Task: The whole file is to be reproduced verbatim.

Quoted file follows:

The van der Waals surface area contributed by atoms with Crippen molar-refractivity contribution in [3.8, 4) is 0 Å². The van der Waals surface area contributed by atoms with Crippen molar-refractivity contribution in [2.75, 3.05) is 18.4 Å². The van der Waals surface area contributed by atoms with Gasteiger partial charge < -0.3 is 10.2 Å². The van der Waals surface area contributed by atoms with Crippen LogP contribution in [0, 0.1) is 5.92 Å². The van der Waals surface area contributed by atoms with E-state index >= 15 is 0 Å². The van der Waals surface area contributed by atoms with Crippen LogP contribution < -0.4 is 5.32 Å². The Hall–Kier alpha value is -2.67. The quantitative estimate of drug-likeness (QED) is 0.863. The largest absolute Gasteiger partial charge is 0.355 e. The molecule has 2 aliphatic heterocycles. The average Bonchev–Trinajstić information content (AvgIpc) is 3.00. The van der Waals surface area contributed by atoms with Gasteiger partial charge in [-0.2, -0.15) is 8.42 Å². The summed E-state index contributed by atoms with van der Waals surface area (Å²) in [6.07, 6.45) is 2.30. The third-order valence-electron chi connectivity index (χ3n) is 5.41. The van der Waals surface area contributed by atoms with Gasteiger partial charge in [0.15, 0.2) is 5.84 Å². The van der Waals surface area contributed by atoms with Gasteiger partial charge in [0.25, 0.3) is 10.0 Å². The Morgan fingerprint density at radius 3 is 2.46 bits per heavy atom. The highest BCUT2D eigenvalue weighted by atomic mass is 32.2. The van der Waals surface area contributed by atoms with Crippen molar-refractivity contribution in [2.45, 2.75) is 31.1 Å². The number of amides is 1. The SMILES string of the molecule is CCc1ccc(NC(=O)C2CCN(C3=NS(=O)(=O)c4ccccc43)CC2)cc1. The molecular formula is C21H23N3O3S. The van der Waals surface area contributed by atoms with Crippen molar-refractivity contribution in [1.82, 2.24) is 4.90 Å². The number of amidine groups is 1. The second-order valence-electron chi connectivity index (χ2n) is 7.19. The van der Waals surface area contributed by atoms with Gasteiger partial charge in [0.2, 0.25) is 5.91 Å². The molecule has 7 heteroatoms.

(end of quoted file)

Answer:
The van der Waals surface area contributed by atoms with Crippen molar-refractivity contribution in [3.8, 4) is 0 Å². The van der Waals surface area contributed by atoms with Crippen molar-refractivity contribution in [2.75, 3.05) is 18.4 Å². The van der Waals surface area contributed by atoms with Gasteiger partial charge < -0.3 is 10.2 Å². The van der Waals surface area contributed by atoms with Crippen LogP contribution in [0, 0.1) is 5.92 Å². The van der Waals surface area contributed by atoms with E-state index >= 15 is 0 Å². The van der Waals surface area contributed by atoms with Crippen LogP contribution < -0.4 is 5.32 Å². The Hall–Kier alpha value is -2.67. The quantitative estimate of drug-likeness (QED) is 0.863. The largest absolute Gasteiger partial charge is 0.355 e. The molecule has 2 aliphatic heterocycles. The average Bonchev–Trinajstić information content (AvgIpc) is 3.00. The van der Waals surface area contributed by atoms with Gasteiger partial charge in [-0.2, -0.15) is 8.42 Å². The summed E-state index contributed by atoms with van der Waals surface area (Å²) in [6.07, 6.45) is 2.30. The third-order valence-electron chi connectivity index (χ3n) is 5.41. The van der Waals surface area contributed by atoms with Gasteiger partial charge in [0.15, 0.2) is 5.84 Å². The van der Waals surface area contributed by atoms with Gasteiger partial charge in [0.25, 0.3) is 10.0 Å². The Morgan fingerprint density at radius 3 is 2.46 bits per heavy atom. The highest BCUT2D eigenvalue weighted by atomic mass is 32.2. The van der Waals surface area contributed by atoms with Crippen molar-refractivity contribution in [2.45, 2.75) is 31.1 Å². The number of amides is 1. The SMILES string of the molecule is CCc1ccc(NC(=O)C2CCN(C3=NS(=O)(=O)c4ccccc43)CC2)cc1. The molecular formula is C21H23N3O3S. The van der Waals surface area contributed by atoms with Crippen molar-refractivity contribution in [1.82, 2.24) is 4.90 Å². The number of amidine groups is 1. The second-order valence-electron chi connectivity index (χ2n) is 7.19. The van der Waals surface area contributed by atoms with Gasteiger partial charge in [0.2, 0.25) is 5.91 Å². The molecule has 7 heteroatoms.